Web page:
Translated by Barbara J Haviland.
THE WOMAN FROM BRATISLAVA is a long but rewarding book, both exciting and serious. Written and set in 2000, but only published in English ten years later, it assesses the conflict in the former Yugoslavia in the light of the Second World War and the 1989 fall of the Berlin Wall (with the associated collapse of Communism), with a Danish perspective. The author is a journalist, so part of the novel is almost a non-fiction account of the bombing of Serbia which happened almost simultaneously with Poland, the Czech Republic and Slovakia joining NATO. The author applies his journalistic knowledge and experienced writing style to make sense of a conflict that, at the time and subsequently, seemed very confusing and obscure from the outside. Leif Davidsen conveys with genuine emotion how the NATO bombing raids against Milosevic devastated a country, causing thousands of refugees to flee to the hopelessly overburdened and primitively impoverished country of Albania, and as conflicts across new political and religious boundaries set individuals, families and local communities against each other.
These middle-European national boundaries are also to the fore in Davidsen's treatment of the Second World War. The author looks straightforwardly at his own country, Denmark, and its enthusiastic embrace of Nazism at the beginning of the war, when Germany was dominant on the mainland and many Danish soldiers enlisted in the German forces, many of them fighting for the Nazis in Yugoslavia, Russia and elsewhere. Later in the war, when it became clear that Hitler was losing, Denmark turned on its former military heroes, branding them as traitors and attacking or ostracising their families. History was rewritten so that even today, the Danish role in the war is considered as a noble resistor of the Nazi evil, and those who supported the other side have been shamed and had their stories suppressed.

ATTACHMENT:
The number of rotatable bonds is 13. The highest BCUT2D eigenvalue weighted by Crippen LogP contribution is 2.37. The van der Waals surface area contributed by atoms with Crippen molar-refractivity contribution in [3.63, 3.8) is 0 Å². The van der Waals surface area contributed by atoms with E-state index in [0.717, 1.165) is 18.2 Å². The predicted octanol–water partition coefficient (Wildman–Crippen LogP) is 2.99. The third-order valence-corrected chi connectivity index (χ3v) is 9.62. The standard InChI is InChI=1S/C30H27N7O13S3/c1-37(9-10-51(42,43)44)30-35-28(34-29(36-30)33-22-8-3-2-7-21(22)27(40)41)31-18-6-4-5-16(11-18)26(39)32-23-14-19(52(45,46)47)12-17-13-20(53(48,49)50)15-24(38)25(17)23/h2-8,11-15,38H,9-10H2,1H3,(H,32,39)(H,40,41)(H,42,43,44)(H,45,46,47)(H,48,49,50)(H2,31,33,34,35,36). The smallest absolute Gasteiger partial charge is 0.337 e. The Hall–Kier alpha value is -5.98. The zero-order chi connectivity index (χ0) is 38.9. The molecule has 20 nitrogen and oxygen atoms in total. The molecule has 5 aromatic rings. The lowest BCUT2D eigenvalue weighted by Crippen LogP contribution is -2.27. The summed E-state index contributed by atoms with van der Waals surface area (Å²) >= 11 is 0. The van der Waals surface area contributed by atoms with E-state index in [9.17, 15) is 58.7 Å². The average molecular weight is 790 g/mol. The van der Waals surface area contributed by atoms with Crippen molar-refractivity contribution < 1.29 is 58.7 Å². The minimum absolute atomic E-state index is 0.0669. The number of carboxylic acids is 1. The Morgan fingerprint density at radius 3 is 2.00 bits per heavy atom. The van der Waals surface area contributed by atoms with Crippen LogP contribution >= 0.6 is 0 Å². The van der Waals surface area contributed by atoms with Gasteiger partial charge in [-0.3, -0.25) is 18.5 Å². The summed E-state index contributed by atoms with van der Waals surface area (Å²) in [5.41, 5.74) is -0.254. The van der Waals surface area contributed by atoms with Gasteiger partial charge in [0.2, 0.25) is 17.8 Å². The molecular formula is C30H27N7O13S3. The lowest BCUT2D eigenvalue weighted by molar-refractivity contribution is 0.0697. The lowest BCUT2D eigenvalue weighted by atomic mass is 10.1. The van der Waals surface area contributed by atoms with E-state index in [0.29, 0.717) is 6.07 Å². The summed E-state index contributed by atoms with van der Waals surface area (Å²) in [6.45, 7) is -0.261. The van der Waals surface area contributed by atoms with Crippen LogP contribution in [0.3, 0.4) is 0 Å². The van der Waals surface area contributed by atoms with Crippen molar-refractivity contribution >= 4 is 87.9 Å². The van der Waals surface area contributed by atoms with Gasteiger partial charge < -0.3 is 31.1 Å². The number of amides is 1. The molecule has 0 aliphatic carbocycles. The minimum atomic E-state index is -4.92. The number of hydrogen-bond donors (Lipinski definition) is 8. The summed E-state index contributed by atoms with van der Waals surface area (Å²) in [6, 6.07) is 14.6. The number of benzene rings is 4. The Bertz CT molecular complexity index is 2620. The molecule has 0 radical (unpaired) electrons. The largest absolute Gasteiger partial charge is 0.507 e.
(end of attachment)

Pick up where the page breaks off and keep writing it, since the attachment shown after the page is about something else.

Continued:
Rather than presenting the reader with a political tract to demonstrate how this old cover-up still infects Danish, and European, relationships today, Davidsen tells the story of a family that has been critically affected by these conflicts. It gradually emerges that Pedersen the baker, the father of 50-something Fritz (also a baker), Irma and the much younger Teddy, academics at the University of Copenhagen, was part of this Danish Nazi force. After fighting for the Germans he returned to his village bakery business when peace was declared. All was well until a grand shooting party in 1952, when he was recognised by one of the guests for what he was – a man who had participated in dreadful atrocities when fighting the partisans in Yugoslavia – and hence was ostracised by everyone who knew him, and his business ruined. He abandoned his young family and disappeared. Soon after, a body was discovered in Hamburg harbour, carrying his papers. He was declared dead.
Teddy knows nothing of these events, as he was a young boy at the time and his mother subsequently remarried. At the start of the novel, he's a relatively unsuccessful academic, never having obtained a professorship, and as far as he is concerned his father was a headmaster at a local school. (Incidentally, the author's portrait of university in-fighting and mores is beautifully observed.) When on a cultural lecture tour of central Europe, however, Teddy is visited in his hotel room in Bratislava by a woman who claims to be his half-sister. She tells Teddy about how their father, far from being drowned, in fact lived in Yugoslavia with a woman with whom he had had a relationship while in German army, and that she is their child. Teddy is initially disbelieving of this news, but the likeness of his visitor to his own sister Irma forces him to accept that her story may be true.